Sean Walker came into the lineup in place of Edler and had a good game. The shot attempts when he was on the ice at five on five were 14-6 in the Kings’ favor. Edler’s shot attempt ratio was 31 for and 68 against in the in the first four games. This is a move that looks like it should have been made earlier, especially if the coach can’t trust Edler to play many minutes in a game. The depth forwards are really where the Kings were outplayed in Game 5.

The third line did not play nearly as well as they did in Game 4, with the exception of Alex Iafallo. Iafallo had his third goal of the series in the first period and saw time with the first line. He took Quinton Byfield’s spot, who has struggled to make an impact in this series. Byfield was a depth player the Kings would have liked to step up this series, but he hasn’t been able to do so. He’s been on the ice for seven goals at five-on-five, the most of any Kings player. He did score the goal to make it 6-3, and hopefully, this will get him going. Some production out of Kupari, Anderson-Dolan, and Carl Grundstrom on the fourth line would do wonders for the Kings.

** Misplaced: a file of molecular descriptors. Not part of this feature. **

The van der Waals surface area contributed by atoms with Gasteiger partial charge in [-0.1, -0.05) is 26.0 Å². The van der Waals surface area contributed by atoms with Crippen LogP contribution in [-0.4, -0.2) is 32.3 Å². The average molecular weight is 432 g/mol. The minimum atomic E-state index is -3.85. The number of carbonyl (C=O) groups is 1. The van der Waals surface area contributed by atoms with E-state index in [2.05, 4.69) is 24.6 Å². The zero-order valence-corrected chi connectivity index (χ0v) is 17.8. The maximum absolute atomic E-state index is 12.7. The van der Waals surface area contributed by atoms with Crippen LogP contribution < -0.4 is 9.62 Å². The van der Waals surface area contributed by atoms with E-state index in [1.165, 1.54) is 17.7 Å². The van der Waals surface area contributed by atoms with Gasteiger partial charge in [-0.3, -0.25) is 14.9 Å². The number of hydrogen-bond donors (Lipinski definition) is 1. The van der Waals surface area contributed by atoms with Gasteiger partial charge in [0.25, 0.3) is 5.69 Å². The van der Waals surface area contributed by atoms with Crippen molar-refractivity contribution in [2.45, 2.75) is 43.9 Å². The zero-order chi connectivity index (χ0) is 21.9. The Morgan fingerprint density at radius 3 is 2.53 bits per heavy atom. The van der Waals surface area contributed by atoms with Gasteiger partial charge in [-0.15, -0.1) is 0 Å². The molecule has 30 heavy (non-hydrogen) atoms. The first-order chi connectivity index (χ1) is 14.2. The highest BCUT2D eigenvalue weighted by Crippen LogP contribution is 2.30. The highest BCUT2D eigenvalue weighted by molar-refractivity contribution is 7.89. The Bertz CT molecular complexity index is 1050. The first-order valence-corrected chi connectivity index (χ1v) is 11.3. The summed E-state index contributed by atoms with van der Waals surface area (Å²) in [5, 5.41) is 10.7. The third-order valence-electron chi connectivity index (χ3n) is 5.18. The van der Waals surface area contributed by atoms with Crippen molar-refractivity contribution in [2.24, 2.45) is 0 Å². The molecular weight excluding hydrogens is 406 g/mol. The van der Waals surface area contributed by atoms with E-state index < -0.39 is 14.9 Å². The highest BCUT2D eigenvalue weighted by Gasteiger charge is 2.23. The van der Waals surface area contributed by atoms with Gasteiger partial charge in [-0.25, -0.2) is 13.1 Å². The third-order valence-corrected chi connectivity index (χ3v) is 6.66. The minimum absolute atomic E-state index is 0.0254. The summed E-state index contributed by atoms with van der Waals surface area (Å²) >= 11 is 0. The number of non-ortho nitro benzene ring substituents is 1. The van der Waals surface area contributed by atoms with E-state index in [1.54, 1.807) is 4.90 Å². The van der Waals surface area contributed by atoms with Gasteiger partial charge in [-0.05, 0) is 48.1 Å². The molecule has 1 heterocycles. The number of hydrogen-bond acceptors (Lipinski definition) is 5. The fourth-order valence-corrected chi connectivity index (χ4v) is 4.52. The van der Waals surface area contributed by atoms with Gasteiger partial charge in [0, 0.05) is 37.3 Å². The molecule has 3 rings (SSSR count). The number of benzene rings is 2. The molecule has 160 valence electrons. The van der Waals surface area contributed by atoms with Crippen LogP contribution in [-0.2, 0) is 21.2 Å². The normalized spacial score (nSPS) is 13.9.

This was the first game we saw Edmonton get significant contributions from players lower in the lineup. Nick Bjugstad scored two goals, and Brett Kulak scored one. It’s really tough to beat the Oilers if they are going to get three goals from players lower in the lineup while also dominating on the power play. The result can easily be as lopsided as tonight’s game was when that is the case.

Kings’ Goaltending in Question for First Time in Series